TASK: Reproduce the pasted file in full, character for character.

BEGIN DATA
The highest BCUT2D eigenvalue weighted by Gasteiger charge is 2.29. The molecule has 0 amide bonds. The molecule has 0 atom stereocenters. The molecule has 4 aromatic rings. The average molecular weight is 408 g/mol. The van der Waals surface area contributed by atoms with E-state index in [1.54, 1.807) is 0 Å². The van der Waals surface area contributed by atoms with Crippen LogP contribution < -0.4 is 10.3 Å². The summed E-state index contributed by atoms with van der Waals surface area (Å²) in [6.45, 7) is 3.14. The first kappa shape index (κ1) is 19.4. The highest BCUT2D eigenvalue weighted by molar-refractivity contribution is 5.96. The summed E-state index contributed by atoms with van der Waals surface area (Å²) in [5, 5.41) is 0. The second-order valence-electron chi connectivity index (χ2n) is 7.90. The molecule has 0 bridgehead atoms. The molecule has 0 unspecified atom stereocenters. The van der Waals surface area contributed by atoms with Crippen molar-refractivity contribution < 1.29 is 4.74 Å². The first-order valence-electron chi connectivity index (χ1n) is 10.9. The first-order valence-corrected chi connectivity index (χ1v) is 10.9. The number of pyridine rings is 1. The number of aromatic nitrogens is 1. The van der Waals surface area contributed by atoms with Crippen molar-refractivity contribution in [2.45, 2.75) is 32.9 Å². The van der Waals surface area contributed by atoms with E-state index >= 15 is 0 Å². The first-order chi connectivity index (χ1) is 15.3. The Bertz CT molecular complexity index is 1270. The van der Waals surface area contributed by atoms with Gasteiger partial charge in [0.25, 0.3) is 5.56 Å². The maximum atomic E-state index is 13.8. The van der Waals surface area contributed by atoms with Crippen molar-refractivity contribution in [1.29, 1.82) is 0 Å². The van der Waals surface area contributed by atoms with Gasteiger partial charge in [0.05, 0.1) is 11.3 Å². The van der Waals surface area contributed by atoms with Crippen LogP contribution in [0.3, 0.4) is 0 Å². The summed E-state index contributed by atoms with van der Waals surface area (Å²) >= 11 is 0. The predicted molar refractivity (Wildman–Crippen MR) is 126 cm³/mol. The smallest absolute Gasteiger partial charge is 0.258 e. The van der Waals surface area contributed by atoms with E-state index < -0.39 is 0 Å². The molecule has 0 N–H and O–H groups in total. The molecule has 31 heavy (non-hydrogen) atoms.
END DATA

The highest BCUT2D eigenvalue weighted by Gasteiger charge is 2.29. The molecule has 0 amide bonds. The molecule has 0 atom stereocenters. The molecule has 4 aromatic rings. The average molecular weight is 408 g/mol. The van der Waals surface area contributed by atoms with E-state index in [1.54, 1.807) is 0 Å². The van der Waals surface area contributed by atoms with Crippen LogP contribution < -0.4 is 10.3 Å². The summed E-state index contributed by atoms with van der Waals surface area (Å²) in [6.45, 7) is 3.14. The first kappa shape index (κ1) is 19.4. The highest BCUT2D eigenvalue weighted by molar-refractivity contribution is 5.96. The summed E-state index contributed by atoms with van der Waals surface area (Å²) in [5, 5.41) is 0. The second-order valence-electron chi connectivity index (χ2n) is 7.90. The molecule has 0 bridgehead atoms. The molecule has 0 unspecified atom stereocenters. The van der Waals surface area contributed by atoms with Crippen molar-refractivity contribution < 1.29 is 4.74 Å². The first-order valence-electron chi connectivity index (χ1n) is 10.9. The first-order valence-corrected chi connectivity index (χ1v) is 10.9. The number of pyridine rings is 1. The number of aromatic nitrogens is 1. The van der Waals surface area contributed by atoms with Crippen molar-refractivity contribution in [2.45, 2.75) is 32.9 Å². The van der Waals surface area contributed by atoms with E-state index >= 15 is 0 Å². The first-order chi connectivity index (χ1) is 15.3. The Bertz CT molecular complexity index is 1270. The van der Waals surface area contributed by atoms with Gasteiger partial charge in [0.25, 0.3) is 5.56 Å². The maximum atomic E-state index is 13.8. The van der Waals surface area contributed by atoms with Crippen molar-refractivity contribution in [1.29, 1.82) is 0 Å². The van der Waals surface area contributed by atoms with Gasteiger partial charge in [0.05, 0.1) is 11.3 Å². The van der Waals surface area contributed by atoms with Crippen LogP contribution in [0.3, 0.4) is 0 Å². The summed E-state index contributed by atoms with van der Waals surface area (Å²) >= 11 is 0. The predicted molar refractivity (Wildman–Crippen MR) is 126 cm³/mol. The smallest absolute Gasteiger partial charge is 0.258 e. The van der Waals surface area contributed by atoms with E-state index < -0.39 is 0 Å². The molecule has 0 N–H and O–H groups in total. The molecule has 31 heavy (non-hydrogen) atoms.